This week, we honor the life and legacy of the great Dr. Stafford Hood: evaluator, educator, visionary, truth-speaker, and beloved husband, father, and colleague. This week’s authors pay tribute to Dr. Hood by sharing with us the ways in which he touched their personal and professional lives.
-Liz DiLuzio, Lead Curator
Greetings from Vidhya Shanker, originator of #WhyIsEvaluationSoWhite? and convener of #TheMay13Group. I’m humbled and honored to share how Dr. Stafford Hood’s work is pivotal to understand the origins of evaluation’s demographic, ideological, and epistemological whiteness.
In a newspaper, you might read about:
- the assassination of Malcolm X;
- protests against the American War in Viet Nam;
- the Voting Rights Act;
- Thurgood Marshall’s historic appointment to SCOTUS;
- Shirley Chisholm’s historic election to Congress;
- Nixon’s platform of “law and order;”
- Miss Black America’s protest of the exclusively White Miss America Pageant;
- the Watts Rebellion;
- the Black Power movement;
- the Black Panther Party;
- San Francisco State University’s successful demand for an Ethnic Studies program;
- the Stonewall uprising;
- Indians of All Tribes’ counter-occupation of Alcatraz; and
- affirmative action.
Hmmm…I wonder: Who did members of the entirely White May 12 Group, one of the precursors of AEA, picture might “argue” that they were “entitled to join”? What “official stuff” were they guarding against?
Like most evaluators of color/indigenous evaluators, including Stafford Hood, I searched for literature that addressed race and colonization when I saw none in my academic program. Working backwards through each issue of the American Journal of Evaluation and New Directions for Evaluation, I saw Drs. Denice Ward Hood and Denice Cassaro analyze white supremacy and Black Feminist Thought. Then I saw Stafford Hood analyze the enslavement of African labor and segregated education. He questioned the meaning of democracy for descendants of Africans that the USA enslaved.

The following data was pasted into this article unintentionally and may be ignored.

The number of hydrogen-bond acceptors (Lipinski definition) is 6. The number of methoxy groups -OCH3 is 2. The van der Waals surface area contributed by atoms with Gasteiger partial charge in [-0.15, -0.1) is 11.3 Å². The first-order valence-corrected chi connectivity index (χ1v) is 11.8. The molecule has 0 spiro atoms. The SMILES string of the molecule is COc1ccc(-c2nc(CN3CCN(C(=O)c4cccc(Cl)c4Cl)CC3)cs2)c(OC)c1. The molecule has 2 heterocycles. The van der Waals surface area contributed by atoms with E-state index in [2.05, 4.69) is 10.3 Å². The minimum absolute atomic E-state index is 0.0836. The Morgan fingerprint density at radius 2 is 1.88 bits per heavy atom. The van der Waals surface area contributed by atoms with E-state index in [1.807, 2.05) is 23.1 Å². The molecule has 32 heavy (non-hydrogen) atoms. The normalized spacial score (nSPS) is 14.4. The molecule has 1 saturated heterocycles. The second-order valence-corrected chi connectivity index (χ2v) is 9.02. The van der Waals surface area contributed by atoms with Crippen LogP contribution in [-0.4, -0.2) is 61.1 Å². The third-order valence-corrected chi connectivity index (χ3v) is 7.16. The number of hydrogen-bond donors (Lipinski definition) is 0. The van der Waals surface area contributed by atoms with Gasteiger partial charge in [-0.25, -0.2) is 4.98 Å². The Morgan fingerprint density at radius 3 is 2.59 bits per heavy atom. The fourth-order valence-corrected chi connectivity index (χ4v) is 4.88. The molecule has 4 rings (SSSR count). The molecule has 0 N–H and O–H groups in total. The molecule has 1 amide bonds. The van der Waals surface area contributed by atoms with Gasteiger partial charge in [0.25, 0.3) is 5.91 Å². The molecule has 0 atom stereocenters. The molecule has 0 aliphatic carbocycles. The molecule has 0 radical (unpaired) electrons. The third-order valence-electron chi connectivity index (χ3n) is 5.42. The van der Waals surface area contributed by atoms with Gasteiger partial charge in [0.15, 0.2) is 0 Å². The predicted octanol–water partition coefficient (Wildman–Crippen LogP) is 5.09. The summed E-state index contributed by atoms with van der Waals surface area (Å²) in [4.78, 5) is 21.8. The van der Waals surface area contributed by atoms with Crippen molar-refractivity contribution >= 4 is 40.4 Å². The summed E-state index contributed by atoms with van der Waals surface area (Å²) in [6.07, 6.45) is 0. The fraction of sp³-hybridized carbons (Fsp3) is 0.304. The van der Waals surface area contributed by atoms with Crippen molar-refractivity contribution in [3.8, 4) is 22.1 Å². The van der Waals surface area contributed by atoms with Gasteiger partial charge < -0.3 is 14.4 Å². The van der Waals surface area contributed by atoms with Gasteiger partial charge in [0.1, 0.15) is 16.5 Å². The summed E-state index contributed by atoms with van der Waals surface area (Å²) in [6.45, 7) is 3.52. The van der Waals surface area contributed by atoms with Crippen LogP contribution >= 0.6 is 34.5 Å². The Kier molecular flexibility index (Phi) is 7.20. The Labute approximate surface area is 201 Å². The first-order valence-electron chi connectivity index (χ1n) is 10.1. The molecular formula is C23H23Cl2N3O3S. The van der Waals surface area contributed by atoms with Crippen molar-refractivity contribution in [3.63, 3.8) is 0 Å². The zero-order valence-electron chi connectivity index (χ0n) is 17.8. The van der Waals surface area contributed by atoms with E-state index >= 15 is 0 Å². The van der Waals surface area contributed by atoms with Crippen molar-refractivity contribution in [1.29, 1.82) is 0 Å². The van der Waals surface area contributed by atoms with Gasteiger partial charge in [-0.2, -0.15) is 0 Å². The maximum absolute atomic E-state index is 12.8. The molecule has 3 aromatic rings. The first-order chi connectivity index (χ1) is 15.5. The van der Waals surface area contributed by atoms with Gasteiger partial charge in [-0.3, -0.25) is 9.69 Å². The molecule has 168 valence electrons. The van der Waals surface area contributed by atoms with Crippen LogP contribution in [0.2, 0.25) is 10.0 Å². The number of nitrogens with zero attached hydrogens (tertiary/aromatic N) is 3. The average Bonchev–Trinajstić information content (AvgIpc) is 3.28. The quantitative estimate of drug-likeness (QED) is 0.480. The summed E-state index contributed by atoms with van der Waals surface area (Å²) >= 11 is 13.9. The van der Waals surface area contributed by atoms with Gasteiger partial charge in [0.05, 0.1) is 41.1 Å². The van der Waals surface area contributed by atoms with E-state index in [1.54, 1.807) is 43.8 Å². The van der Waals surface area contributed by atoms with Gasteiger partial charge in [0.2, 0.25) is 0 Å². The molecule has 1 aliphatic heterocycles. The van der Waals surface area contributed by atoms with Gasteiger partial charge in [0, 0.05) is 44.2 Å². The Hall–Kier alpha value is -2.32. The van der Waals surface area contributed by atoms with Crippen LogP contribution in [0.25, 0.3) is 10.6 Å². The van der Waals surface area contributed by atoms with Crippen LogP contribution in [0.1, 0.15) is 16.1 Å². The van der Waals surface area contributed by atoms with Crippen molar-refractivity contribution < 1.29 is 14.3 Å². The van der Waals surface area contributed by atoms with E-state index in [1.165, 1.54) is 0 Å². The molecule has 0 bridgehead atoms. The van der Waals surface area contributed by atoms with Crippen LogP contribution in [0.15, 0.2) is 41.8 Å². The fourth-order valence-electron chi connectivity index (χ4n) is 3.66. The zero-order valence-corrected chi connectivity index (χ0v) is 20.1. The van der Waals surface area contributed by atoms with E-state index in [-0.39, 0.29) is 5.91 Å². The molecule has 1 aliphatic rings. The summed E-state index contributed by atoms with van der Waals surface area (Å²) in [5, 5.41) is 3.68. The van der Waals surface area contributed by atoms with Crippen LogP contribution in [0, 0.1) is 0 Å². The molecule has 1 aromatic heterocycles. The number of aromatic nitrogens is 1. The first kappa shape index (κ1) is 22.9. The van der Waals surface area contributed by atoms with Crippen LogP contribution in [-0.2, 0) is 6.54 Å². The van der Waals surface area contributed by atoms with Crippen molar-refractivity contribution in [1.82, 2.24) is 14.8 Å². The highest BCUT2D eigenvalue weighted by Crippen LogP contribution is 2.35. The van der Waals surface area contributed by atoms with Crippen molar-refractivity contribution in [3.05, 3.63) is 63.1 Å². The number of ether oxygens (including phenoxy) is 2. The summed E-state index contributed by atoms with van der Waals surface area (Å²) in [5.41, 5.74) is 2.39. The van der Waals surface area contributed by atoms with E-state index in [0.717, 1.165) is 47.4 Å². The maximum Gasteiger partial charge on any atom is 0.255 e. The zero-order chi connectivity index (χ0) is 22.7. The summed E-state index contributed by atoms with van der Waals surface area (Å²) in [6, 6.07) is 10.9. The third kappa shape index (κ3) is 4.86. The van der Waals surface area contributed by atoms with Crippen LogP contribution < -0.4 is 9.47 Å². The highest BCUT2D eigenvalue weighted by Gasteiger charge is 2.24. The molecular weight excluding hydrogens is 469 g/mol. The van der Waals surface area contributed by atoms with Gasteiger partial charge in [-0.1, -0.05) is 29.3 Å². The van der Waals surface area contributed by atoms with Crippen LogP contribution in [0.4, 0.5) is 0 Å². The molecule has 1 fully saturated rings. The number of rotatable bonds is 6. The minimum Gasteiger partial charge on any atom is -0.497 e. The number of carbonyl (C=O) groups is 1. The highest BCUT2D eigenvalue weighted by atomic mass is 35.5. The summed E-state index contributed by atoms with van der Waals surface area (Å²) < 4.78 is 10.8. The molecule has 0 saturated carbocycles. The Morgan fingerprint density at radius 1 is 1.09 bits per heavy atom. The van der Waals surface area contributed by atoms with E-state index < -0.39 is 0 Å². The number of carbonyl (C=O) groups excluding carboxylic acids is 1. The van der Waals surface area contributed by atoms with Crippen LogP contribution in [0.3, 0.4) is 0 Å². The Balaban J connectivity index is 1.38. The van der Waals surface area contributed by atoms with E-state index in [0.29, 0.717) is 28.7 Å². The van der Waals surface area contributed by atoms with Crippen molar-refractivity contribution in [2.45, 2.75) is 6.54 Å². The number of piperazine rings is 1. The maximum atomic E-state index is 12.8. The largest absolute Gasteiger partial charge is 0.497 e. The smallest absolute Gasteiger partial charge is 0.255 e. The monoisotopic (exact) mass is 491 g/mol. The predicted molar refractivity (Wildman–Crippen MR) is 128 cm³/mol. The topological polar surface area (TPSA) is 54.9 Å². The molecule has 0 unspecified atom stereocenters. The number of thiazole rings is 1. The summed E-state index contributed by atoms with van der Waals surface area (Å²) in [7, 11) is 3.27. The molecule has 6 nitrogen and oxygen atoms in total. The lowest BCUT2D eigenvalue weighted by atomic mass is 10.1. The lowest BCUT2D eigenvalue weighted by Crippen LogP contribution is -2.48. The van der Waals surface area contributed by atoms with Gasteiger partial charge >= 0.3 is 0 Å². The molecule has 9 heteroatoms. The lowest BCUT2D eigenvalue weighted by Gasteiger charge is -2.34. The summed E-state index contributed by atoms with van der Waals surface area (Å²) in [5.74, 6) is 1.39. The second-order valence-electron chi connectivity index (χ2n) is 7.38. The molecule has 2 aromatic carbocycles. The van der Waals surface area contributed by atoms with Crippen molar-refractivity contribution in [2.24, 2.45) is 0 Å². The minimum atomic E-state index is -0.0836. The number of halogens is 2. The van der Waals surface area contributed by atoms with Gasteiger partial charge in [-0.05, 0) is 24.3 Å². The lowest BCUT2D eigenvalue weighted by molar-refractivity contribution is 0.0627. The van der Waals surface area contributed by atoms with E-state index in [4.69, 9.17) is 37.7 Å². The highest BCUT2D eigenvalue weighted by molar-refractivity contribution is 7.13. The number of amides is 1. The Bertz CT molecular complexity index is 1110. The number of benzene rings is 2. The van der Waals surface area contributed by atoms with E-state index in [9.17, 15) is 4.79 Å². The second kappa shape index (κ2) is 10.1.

Had Hood not documented the lineage of African American evaluators engaged in what he called Culturally Responsive Evaluation (CRE)—evaluation that responds to the political struggle for emancipation—as early as the 1930s, I might not have realized the subtext and implications of characterizations about the evaluation community as “small” or The May 12 Group’s fear of “entitlement” and “official stuff” in the late 1960s.
“Why have I never seen this and where is the rest of it?”
Whenever I asked, I would hear that I was mistaken. People would rattle off publications with vague references to “social justice,” “diversity,” “inclusion,” “multicultural validity,” or “cultural competence,” rather than steeped in the blood, sweat, and tears of martyrs like Frederick Douglass as Hood’s early work was. Evaluation’s dominant discourse more typically mentions “race, class, gender, disability” only as atomized attributes attached to individual program participants and (sometimes) evaluators, treating them as explanatory variables without acknowledging evaluation’s active role in constructing them.
Articles that cite Hood, including some by Dr. Hood himself, often reduce CRE to shared culture and lived experience. Evaluation has co-opted CRE—capitalizing on the culture and optics of phenotypic difference that evaluators of color/indigenous evaluators bring—to gain access to people that the disproportionately white and colonially educated field cannot relate to. Much of the literature fails to describe oppression and resistance of any kind with the specificity that Hood did. He explicitly rooted his work not just in his personal struggle as an African American man but also in a larger political struggle against white supremacy.
I once asked Dr. Hood if he regretted framing CRE in the terms he did rather than articulating a structural analysis. After all, “culture” continues to be weaponized against—and used as a wedge between—peoples of color/indigenous peoples. What we see today is the result of not cultural differences but rather domination, justified by the manufactured difference—hierarchy—of race. Appreciating the question, he replied that he wouldn’t care if we called CRE peanut butter, as long as we did it. Moreover, he said, marginalized groups have always spoken in code.
Hood’s passing ignites a sense of urgency to collect the reflections of even more evaluation elders who have shaped the field’s understanding of inequality and unearned advantage in hopes of creating a sense of belonging for those of us they snuck into the field underground. Now here, we dream of speaking freely, no longer in code.
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